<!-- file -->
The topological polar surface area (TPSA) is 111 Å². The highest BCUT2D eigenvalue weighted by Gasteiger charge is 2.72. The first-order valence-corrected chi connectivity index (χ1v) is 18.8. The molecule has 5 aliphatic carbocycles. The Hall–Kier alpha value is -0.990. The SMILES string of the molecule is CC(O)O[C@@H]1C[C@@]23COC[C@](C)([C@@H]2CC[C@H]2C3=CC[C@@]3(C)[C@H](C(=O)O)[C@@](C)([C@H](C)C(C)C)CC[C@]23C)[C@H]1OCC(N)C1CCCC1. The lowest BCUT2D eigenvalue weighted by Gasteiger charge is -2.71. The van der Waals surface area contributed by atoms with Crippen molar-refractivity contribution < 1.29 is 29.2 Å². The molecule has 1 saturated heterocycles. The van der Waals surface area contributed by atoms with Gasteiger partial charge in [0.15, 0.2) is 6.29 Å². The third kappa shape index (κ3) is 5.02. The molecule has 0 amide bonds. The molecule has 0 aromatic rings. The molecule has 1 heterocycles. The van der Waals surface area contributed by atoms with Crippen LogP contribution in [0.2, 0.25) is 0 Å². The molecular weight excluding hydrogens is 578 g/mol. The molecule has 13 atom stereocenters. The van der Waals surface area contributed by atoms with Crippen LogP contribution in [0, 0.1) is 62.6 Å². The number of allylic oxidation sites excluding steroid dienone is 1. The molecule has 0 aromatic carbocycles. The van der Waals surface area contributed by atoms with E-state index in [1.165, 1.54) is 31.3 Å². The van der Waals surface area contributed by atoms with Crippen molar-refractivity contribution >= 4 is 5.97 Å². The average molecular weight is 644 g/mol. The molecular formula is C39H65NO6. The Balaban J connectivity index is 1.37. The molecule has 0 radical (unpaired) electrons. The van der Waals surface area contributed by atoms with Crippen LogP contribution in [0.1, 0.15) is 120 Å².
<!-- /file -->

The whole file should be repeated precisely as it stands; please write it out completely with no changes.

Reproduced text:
The topological polar surface area (TPSA) is 111 Å². The highest BCUT2D eigenvalue weighted by Gasteiger charge is 2.72. The first-order valence-corrected chi connectivity index (χ1v) is 18.8. The molecule has 5 aliphatic carbocycles. The Hall–Kier alpha value is -0.990. The SMILES string of the molecule is CC(O)O[C@@H]1C[C@@]23COC[C@](C)([C@@H]2CC[C@H]2C3=CC[C@@]3(C)[C@H](C(=O)O)[C@@](C)([C@H](C)C(C)C)CC[C@]23C)[C@H]1OCC(N)C1CCCC1. The lowest BCUT2D eigenvalue weighted by Gasteiger charge is -2.71. The van der Waals surface area contributed by atoms with Crippen molar-refractivity contribution < 1.29 is 29.2 Å². The molecule has 1 saturated heterocycles. The van der Waals surface area contributed by atoms with Gasteiger partial charge in [0.15, 0.2) is 6.29 Å². The third kappa shape index (κ3) is 5.02. The molecule has 0 amide bonds. The molecule has 0 aromatic rings. The molecule has 1 heterocycles. The van der Waals surface area contributed by atoms with Crippen LogP contribution in [0.2, 0.25) is 0 Å². The molecular weight excluding hydrogens is 578 g/mol. The molecule has 13 atom stereocenters. The van der Waals surface area contributed by atoms with Crippen LogP contribution in [0, 0.1) is 62.6 Å². The number of allylic oxidation sites excluding steroid dienone is 1. The molecule has 0 aromatic carbocycles. The van der Waals surface area contributed by atoms with E-state index in [1.165, 1.54) is 31.3 Å². The van der Waals surface area contributed by atoms with Crippen molar-refractivity contribution >= 4 is 5.97 Å². The average molecular weight is 644 g/mol. The molecular formula is C39H65NO6. The Balaban J connectivity index is 1.37. The molecule has 0 radical (unpaired) electrons. The van der Waals surface area contributed by atoms with Crippen LogP contribution in [0.1, 0.15) is 120 Å².